The quadruple burden of disease and the health workforce shortages in the public sector imply that every graduating health professional must be able to contribute to public and population health, irrespective of their setting. This SIG was an important and relevant strategy to increase public health interest among some medical students at the University of Pretoria. The SIG provided a useful vehicle to address some of the antecedents to student engagement, namely curricular constraints and identity formation. Positive outcomes of the SIG were the proximal consequence of learning and the possible distal consequence of career choice.
Ideally, any public health SIG should be student-led to be sustainable. However, a preparatory period that is characterised by a high level of involvement by those already qualified or interested in the discipline is needed. This preparatory period is the incubator for the development of ideas and allows a core group of interested and committed students to emerge. Instead of the traditional marketing strategies, high visibility activities such as seminars presented on topics that align with students’ clinical interests appear to be more successful in recruiting new members.
This case study is limited in that it was done in a single setting and had student protests and security concerns which limited the planned number of meetings and the possibility to obtain richer results. This case study did not explore the reasons why those who said they were interested ultimately did not attend, nor did it explore the motivations of the core group of students. Other studies should explore these two aspects, and a longitudinal study to follow-up on actual career choices is suggested.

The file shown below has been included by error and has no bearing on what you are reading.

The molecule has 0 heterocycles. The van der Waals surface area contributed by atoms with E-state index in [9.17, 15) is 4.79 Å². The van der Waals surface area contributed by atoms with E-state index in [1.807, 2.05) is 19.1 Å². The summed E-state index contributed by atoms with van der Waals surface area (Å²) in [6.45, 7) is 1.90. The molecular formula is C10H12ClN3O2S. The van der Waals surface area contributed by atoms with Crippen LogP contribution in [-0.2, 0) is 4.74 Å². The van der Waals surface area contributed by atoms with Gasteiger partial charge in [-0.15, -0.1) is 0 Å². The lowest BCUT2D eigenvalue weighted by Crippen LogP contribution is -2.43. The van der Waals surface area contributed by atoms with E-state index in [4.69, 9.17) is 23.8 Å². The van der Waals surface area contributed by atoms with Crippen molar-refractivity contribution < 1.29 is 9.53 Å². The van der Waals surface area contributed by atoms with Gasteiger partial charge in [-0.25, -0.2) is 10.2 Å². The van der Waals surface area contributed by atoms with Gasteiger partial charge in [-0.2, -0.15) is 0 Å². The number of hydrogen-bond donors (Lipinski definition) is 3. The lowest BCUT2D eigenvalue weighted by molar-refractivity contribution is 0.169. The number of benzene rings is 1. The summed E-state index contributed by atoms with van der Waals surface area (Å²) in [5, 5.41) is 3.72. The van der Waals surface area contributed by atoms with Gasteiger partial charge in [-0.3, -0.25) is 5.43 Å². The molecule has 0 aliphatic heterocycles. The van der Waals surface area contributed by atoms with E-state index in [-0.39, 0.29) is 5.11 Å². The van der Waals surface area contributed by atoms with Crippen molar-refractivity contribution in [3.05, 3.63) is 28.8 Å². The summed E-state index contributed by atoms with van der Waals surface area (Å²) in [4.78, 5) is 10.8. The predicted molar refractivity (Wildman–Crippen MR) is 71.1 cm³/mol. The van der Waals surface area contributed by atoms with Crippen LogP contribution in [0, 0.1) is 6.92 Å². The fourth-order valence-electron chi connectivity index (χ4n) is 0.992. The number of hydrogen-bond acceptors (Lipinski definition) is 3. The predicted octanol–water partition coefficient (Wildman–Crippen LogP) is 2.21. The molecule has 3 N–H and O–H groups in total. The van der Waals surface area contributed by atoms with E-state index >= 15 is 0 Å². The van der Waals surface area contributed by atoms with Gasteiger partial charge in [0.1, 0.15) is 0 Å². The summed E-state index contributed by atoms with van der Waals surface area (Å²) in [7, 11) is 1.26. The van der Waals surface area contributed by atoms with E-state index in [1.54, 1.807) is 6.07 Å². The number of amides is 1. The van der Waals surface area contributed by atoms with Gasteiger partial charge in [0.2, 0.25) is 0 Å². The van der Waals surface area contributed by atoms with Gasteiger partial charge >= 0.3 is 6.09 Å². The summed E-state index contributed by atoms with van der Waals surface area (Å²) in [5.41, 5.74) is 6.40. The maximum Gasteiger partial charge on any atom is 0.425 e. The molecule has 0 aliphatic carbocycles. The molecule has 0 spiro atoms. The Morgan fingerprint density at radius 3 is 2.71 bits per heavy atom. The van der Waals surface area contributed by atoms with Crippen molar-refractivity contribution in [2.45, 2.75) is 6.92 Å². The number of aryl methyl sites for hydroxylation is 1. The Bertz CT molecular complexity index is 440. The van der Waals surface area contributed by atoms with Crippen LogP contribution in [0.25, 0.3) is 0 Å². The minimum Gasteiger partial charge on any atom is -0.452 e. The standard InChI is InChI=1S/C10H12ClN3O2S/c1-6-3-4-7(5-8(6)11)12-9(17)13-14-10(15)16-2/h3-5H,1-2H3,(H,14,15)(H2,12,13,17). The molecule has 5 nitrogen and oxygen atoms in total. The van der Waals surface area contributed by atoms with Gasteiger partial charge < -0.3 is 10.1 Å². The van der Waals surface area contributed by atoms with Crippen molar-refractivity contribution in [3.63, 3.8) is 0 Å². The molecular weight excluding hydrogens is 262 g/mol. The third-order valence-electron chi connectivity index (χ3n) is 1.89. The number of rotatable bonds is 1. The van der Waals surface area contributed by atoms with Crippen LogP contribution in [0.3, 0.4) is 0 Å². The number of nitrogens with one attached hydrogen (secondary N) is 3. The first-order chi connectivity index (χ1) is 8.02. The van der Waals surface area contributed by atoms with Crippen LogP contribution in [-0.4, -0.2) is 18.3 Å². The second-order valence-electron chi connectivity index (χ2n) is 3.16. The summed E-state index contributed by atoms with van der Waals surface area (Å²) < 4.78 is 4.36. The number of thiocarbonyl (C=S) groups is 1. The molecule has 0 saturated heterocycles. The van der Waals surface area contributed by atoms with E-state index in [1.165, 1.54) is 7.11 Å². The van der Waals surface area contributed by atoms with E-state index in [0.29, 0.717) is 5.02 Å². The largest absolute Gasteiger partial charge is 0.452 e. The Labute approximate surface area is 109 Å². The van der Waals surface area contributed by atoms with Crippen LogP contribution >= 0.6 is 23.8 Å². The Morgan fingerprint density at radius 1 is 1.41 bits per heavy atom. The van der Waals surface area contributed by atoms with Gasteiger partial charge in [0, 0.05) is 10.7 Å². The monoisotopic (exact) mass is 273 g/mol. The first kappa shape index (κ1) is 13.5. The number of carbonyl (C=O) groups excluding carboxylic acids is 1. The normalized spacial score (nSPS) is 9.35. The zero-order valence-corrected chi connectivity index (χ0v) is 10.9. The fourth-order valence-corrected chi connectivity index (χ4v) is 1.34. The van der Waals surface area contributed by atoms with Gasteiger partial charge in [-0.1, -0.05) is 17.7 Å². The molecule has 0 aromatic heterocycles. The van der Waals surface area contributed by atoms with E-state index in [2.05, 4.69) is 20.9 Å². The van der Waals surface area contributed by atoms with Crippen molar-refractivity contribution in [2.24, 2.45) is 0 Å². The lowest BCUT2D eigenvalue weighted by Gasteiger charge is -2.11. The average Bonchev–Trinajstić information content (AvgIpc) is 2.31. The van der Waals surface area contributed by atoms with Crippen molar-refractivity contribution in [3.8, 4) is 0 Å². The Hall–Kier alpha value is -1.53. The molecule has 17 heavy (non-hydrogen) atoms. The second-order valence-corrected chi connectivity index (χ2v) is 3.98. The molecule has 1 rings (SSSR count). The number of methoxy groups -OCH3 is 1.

The insights gained from this case study are important and relevant for public health educators who wish to use SIGs as a strategy to stimulate interest in public health among health science students. These students will be adding to the limited and overworked workforce of the country. But, having graduates with a wider population-level perspective of the health system and its challenges, as well as strategies on how to navigate it successfully, could be gained from exposure to public health SIGs. The creation of networks to peers and public health professionals from such SIGs is immeasurable. The lessons learnt from this case study can be used to create and sustain public health SIGs in other contexts.
Foundation for Professional Development
Special interest group
Slomka J. Professionalism in public health education. In: Cuff PA, editor. Establishing transdiscriplinary professionalism for improving health outcomes. Washington DC: National Academies Press; 2013.
Turshen M. The politics of public health: Rutgers university press. UK edition: London: Zed Books; 1989.
Beaglehole R, Bonita R. Public health at the crossroads: achievements and prospects. 2nd ed. Cambridge: Cambridge University Press; 2004.
Jackson S, Cole D. Graduate global public health education: activities and outcomes in relation to student prior experience. Glob J Health Sci. 2013;5(3):54–63.
Jang J, Alston J, Tyler I, Hau M, Donovan D, Johnson I, et al. Enhancing undergraduate public health education through public health interest groups. Acad Med. 2013;88(7):1009–14.
South African National Department of Health. Human resources for health. HRH strategy for the health sector 2012/13–2016/17. Pretoria: South African National Department of Health; 2011.
McIntyre D, Van den Heever A. Social or national health insurance. In: Harrison S, Bhana R, Ntuli A, editors. South African health review 2007. Durban: Health Systems Trust; 2007. p. 71–87.
Berwick DM, Finkelstein JA. Preparing medical students for the continual improvement of health and health care: Abraham Flexner and the new “public interest”. Acad Med. 2010;85(9):S56–65.
The Association of Faculties of Medicine of Canada. Suggestions for creating a public health interest group. https://afmc.ca/sites/default/files/documents/en/Medical-Education/Public-Health/Suggestions-for-creating-a-Public-Health-Interest-Group-Eng.pdf. Accessed 14 January 2018.
Bertrand WE. Public health schools without walls: new directions for public health resourcing. New York: The Rockefeller Foundation; Draft. 1999.
Beaglehole R, Dal Poz MR. Public health workforce: challenges and policy issues. Hum Resour Health. 2003;1:4.